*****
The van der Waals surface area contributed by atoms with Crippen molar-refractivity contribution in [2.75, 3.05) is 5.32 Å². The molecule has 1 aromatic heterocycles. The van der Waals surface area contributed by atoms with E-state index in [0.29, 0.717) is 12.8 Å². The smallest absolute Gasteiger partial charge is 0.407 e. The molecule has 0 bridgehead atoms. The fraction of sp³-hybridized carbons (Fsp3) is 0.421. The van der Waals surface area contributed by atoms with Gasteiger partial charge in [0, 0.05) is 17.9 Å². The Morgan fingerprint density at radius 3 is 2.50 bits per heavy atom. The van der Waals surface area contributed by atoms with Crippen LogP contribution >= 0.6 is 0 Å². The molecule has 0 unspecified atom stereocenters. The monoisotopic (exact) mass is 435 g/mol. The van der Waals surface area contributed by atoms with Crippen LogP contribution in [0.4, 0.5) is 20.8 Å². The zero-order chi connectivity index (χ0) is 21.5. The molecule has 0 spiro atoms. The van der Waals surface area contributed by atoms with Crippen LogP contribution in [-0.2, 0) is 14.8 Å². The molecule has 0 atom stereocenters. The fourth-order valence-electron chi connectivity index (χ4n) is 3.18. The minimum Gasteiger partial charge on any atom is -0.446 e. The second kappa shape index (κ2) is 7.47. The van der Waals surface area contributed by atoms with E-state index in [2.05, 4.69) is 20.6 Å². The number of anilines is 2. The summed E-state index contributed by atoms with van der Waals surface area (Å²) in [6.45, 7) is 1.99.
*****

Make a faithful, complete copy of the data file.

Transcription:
The van der Waals surface area contributed by atoms with Crippen molar-refractivity contribution in [2.75, 3.05) is 5.32 Å². The molecule has 1 aromatic heterocycles. The van der Waals surface area contributed by atoms with E-state index in [0.29, 0.717) is 12.8 Å². The smallest absolute Gasteiger partial charge is 0.407 e. The molecule has 0 bridgehead atoms. The fraction of sp³-hybridized carbons (Fsp3) is 0.421. The van der Waals surface area contributed by atoms with Gasteiger partial charge in [0, 0.05) is 17.9 Å². The Morgan fingerprint density at radius 3 is 2.50 bits per heavy atom. The van der Waals surface area contributed by atoms with Crippen LogP contribution >= 0.6 is 0 Å². The molecule has 0 unspecified atom stereocenters. The monoisotopic (exact) mass is 435 g/mol. The van der Waals surface area contributed by atoms with Crippen LogP contribution in [0.4, 0.5) is 20.8 Å². The zero-order chi connectivity index (χ0) is 21.5. The molecule has 0 spiro atoms. The van der Waals surface area contributed by atoms with Crippen LogP contribution in [-0.2, 0) is 14.8 Å². The molecule has 0 atom stereocenters. The fourth-order valence-electron chi connectivity index (χ4n) is 3.18. The minimum Gasteiger partial charge on any atom is -0.446 e. The second kappa shape index (κ2) is 7.47. The van der Waals surface area contributed by atoms with E-state index in [2.05, 4.69) is 20.6 Å². The number of anilines is 2. The summed E-state index contributed by atoms with van der Waals surface area (Å²) in [6.45, 7) is 1.99.